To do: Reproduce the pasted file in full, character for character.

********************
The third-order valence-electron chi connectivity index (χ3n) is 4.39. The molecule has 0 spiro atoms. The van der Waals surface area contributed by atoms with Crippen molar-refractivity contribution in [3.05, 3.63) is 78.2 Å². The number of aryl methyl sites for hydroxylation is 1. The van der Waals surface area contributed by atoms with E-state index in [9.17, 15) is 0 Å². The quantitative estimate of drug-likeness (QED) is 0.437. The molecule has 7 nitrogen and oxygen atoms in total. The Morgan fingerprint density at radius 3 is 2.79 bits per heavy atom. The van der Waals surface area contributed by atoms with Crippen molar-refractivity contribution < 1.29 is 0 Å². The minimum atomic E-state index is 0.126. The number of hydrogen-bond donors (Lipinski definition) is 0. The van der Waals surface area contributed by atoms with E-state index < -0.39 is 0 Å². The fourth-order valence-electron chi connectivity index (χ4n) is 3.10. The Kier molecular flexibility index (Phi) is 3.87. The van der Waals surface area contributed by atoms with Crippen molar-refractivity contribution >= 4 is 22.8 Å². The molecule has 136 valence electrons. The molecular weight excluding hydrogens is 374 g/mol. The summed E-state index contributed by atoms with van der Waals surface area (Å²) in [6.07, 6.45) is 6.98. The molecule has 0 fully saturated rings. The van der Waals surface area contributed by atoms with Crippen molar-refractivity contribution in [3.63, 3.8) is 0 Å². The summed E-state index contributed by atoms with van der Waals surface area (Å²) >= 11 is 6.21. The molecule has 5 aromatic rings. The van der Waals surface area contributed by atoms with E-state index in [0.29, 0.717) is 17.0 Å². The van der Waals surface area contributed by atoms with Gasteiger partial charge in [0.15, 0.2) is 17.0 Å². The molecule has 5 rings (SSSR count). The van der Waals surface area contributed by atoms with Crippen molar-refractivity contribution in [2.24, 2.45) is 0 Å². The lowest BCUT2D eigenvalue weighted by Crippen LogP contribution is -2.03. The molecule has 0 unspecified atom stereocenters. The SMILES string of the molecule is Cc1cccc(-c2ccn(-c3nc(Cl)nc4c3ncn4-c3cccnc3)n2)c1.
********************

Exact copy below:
The third-order valence-electron chi connectivity index (χ3n) is 4.39. The molecule has 0 spiro atoms. The van der Waals surface area contributed by atoms with Crippen molar-refractivity contribution in [3.05, 3.63) is 78.2 Å². The number of aryl methyl sites for hydroxylation is 1. The van der Waals surface area contributed by atoms with E-state index in [9.17, 15) is 0 Å². The quantitative estimate of drug-likeness (QED) is 0.437. The molecule has 7 nitrogen and oxygen atoms in total. The Morgan fingerprint density at radius 3 is 2.79 bits per heavy atom. The van der Waals surface area contributed by atoms with Crippen molar-refractivity contribution < 1.29 is 0 Å². The minimum atomic E-state index is 0.126. The number of hydrogen-bond donors (Lipinski definition) is 0. The van der Waals surface area contributed by atoms with E-state index < -0.39 is 0 Å². The fourth-order valence-electron chi connectivity index (χ4n) is 3.10. The Kier molecular flexibility index (Phi) is 3.87. The van der Waals surface area contributed by atoms with Crippen molar-refractivity contribution >= 4 is 22.8 Å². The molecule has 136 valence electrons. The molecular weight excluding hydrogens is 374 g/mol. The summed E-state index contributed by atoms with van der Waals surface area (Å²) in [6.07, 6.45) is 6.98. The molecule has 0 fully saturated rings. The van der Waals surface area contributed by atoms with Crippen molar-refractivity contribution in [3.63, 3.8) is 0 Å². The summed E-state index contributed by atoms with van der Waals surface area (Å²) >= 11 is 6.21. The molecule has 5 aromatic rings. The van der Waals surface area contributed by atoms with E-state index in [0.29, 0.717) is 17.0 Å². The van der Waals surface area contributed by atoms with Gasteiger partial charge in [0.15, 0.2) is 17.0 Å². The molecule has 5 rings (SSSR count). The van der Waals surface area contributed by atoms with Crippen molar-refractivity contribution in [2.24, 2.45) is 0 Å². The lowest BCUT2D eigenvalue weighted by Crippen LogP contribution is -2.03. The molecule has 0 unspecified atom stereocenters. The SMILES string of the molecule is Cc1cccc(-c2ccn(-c3nc(Cl)nc4c3ncn4-c3cccnc3)n2)c1.